Blyth's Hawk Eagle - Nisaetus alboniger
Species: N. alboniger
Blyth's Hawk Eagles are black, medium-sized eagles that live in and around the Malay peninsula. They form a clade with Nisaetus bartelsi (Javan Hawk Eagle), N. kelaarti (Legge's Hawk Eagle), N. nanus (Wallace’s Hawk Eagle), and N. nipalensis (Mountain Hawk Eagle). They are also a sister species to N. nipalensis.
Blyth’s Hawk Eagles are all black from above. The belly and underparts are white barred with black, and the legs are long and feathered. They have a black head, crest, and beak, and bright yellow eyes. There are thick white bands on the undertail and the uppertail.
Juveniles are dark brown, with a lighter brown head and underparts. They reach full adult plumage by the third or fourth year.
Blyth's Hawk Eagle calls are sharp, high-pitched whistling sounds. Listen to a recording.
Length: 51-58 cm
Wingspan: 56-70 cm
Weight: 830 g
Habitat and Distribution:
They live in tropical areas where there is montane and hilly forest, from 200-1700 meters above sea level. Island-dwelling birds prefer denser forest.
They are found throughout the Malay Peninsula, Sumatra, and Sabah, 11°N to 6°S, across a range of over 900,000 km². There are approximately 1,000 individuals.
Diet and Hunting:
Blyth’s Hawk Eagles eat small mammals, birds, lizards, and bats. They hunt in the air, foraging by circling over the tree canopy, but have also been recorded taking poultry from the ground.
The nest is deep and cup-shaped and usually set in a tree higher than the rest of the canopy. Clutch size is one egg. Leafy branches are taken to the nest throughout the nesting period, until the chick fledges. Fledging takes no longer than four months, though the exact time is unknown.
The population is decreasing due to slash and burn agriculture and deforestation, but the decline is not greater than 30% over ten years or three generations, which is the threshold for Vulnerable status. The bird is currently listed as Least Concern by BirdLife International.
Genus Nisaetus used to be considered part of Spizaetus, but the sequencing of one intron and mitochondrial genes showed that Asian hawk eagles (Nisaetus) are part of a different lineage than New World hawk eagles (Spizaetus), and the two were therefore split. Nisaetus alboniger forms a clade with N. bartelsi (Javan Hawk Eagle), N. kelaarti (Legge's Hawk Eagle), N. nanus (Wallace’s Hawk Eagle), and N. nipalensis (Mountain Hawk Eagle). In addition, N. nipalensis and N. alboniger were found to be sister species.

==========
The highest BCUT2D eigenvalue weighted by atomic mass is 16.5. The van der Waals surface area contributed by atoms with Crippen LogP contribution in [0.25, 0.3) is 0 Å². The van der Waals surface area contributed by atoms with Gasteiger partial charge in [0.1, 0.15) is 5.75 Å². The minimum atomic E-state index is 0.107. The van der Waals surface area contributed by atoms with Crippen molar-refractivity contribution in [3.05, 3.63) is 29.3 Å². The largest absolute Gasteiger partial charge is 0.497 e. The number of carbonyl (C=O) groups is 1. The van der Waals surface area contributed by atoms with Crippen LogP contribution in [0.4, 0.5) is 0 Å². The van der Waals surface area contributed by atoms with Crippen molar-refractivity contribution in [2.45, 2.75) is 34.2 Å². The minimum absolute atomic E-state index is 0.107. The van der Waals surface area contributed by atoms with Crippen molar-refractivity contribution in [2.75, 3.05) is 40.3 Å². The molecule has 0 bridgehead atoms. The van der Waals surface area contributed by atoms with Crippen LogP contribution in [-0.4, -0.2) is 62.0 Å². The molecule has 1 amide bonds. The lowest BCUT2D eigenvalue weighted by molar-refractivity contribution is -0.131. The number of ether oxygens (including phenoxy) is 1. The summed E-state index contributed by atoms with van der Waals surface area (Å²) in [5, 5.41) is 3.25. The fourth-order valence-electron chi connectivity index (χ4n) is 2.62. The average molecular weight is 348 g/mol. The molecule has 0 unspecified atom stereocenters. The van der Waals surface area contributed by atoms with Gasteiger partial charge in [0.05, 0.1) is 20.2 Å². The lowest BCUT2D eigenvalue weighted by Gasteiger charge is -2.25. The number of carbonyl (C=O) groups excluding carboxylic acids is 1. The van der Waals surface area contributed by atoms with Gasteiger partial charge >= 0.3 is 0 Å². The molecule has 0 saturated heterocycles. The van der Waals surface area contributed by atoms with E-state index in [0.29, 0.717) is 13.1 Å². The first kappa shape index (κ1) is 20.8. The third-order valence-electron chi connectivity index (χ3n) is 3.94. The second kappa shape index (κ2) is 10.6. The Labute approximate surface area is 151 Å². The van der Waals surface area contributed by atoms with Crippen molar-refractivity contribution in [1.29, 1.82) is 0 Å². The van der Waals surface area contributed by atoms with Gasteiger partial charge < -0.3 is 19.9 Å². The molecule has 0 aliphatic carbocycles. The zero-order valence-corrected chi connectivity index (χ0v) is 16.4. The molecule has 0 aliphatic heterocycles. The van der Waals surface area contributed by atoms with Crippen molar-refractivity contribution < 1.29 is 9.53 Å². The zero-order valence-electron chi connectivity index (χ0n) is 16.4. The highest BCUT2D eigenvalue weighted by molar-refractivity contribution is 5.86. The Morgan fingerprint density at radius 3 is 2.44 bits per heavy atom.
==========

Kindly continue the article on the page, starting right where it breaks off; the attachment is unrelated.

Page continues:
Orel pralesní (Czech), Sorthovedet Høgeørn (Danish), Blyth-kuifarend (Dutch), Malai tuttkotkas (Estonian), Vuorijalokotka (Finnish), Aigle de Blyth (French), Traueradler (German), Spizaeto di Blyth (Italian), Kaogurokumataka (Japanese), Helang Hindek Gunung (Malay), Malayskogørn (Norwegian), Wojownik zalobny (Polish), Águila Azor de Indonesia (Spanish), Blyths hökörn (Swedish).
Video of a Blyth's Hawk Eagle:
BirdLife International (2011) Species factsheet: Nisaetus alboniger. Downloaded from http://www.birdlife.org on 15/10/2011.
Global Raptor Information Network. 2011. Species account: Blyth's Hawk-eagle Nisaetus alboniger. Downloaded from http://www.globalraptors.org on 15 Oct. 2011
BirdLife International 2009. Nisaetus alboniger. In: IUCN 2011. IUCN Red List of Threatened Species. Version 2011.1. www.iucnredlist.org. Downloaded on 15 October 2011.
Ferguson-Lees, James, and Christie, David A. Raptors of the World. Houghton Mifflin Company, 2001.